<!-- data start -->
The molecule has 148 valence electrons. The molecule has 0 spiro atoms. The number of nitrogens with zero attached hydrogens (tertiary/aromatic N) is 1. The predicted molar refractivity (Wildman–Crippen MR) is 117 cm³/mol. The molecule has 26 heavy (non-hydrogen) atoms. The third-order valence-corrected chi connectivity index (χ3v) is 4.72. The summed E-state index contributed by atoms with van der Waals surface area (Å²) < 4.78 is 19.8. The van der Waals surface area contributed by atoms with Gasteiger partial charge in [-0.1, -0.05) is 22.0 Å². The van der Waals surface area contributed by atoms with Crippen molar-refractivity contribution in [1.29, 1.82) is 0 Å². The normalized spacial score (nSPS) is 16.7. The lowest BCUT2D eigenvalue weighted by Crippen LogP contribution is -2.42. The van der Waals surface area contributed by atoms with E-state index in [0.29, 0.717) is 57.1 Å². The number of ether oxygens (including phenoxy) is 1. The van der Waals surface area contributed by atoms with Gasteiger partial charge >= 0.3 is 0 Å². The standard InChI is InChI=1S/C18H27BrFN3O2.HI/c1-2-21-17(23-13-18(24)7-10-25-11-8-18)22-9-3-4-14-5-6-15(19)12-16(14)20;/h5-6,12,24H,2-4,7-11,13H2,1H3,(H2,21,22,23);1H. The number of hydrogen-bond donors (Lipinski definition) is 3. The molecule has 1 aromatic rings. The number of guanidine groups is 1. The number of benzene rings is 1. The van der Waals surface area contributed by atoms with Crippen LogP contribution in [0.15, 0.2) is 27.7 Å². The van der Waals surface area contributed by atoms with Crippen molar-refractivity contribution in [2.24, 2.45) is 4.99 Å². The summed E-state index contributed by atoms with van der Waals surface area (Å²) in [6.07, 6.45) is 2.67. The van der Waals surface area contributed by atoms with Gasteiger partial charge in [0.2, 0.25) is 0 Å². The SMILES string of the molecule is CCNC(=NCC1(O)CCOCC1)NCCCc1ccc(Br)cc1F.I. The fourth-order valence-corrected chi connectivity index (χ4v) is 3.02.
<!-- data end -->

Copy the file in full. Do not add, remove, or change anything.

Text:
The molecule has 148 valence electrons. The molecule has 0 spiro atoms. The number of nitrogens with zero attached hydrogens (tertiary/aromatic N) is 1. The predicted molar refractivity (Wildman–Crippen MR) is 117 cm³/mol. The molecule has 26 heavy (non-hydrogen) atoms. The third-order valence-corrected chi connectivity index (χ3v) is 4.72. The summed E-state index contributed by atoms with van der Waals surface area (Å²) < 4.78 is 19.8. The van der Waals surface area contributed by atoms with Gasteiger partial charge in [-0.1, -0.05) is 22.0 Å². The van der Waals surface area contributed by atoms with Crippen molar-refractivity contribution in [1.29, 1.82) is 0 Å². The normalized spacial score (nSPS) is 16.7. The lowest BCUT2D eigenvalue weighted by Crippen LogP contribution is -2.42. The van der Waals surface area contributed by atoms with E-state index in [0.29, 0.717) is 57.1 Å². The number of ether oxygens (including phenoxy) is 1. The van der Waals surface area contributed by atoms with Gasteiger partial charge >= 0.3 is 0 Å². The standard InChI is InChI=1S/C18H27BrFN3O2.HI/c1-2-21-17(23-13-18(24)7-10-25-11-8-18)22-9-3-4-14-5-6-15(19)12-16(14)20;/h5-6,12,24H,2-4,7-11,13H2,1H3,(H2,21,22,23);1H. The number of hydrogen-bond donors (Lipinski definition) is 3. The molecule has 1 aromatic rings. The number of guanidine groups is 1. The number of benzene rings is 1. The van der Waals surface area contributed by atoms with Crippen LogP contribution in [0.15, 0.2) is 27.7 Å². The van der Waals surface area contributed by atoms with Crippen molar-refractivity contribution in [2.24, 2.45) is 4.99 Å². The summed E-state index contributed by atoms with van der Waals surface area (Å²) in [6.07, 6.45) is 2.67. The van der Waals surface area contributed by atoms with Gasteiger partial charge in [0.2, 0.25) is 0 Å². The SMILES string of the molecule is CCNC(=NCC1(O)CCOCC1)NCCCc1ccc(Br)cc1F.I. The fourth-order valence-corrected chi connectivity index (χ4v) is 3.02.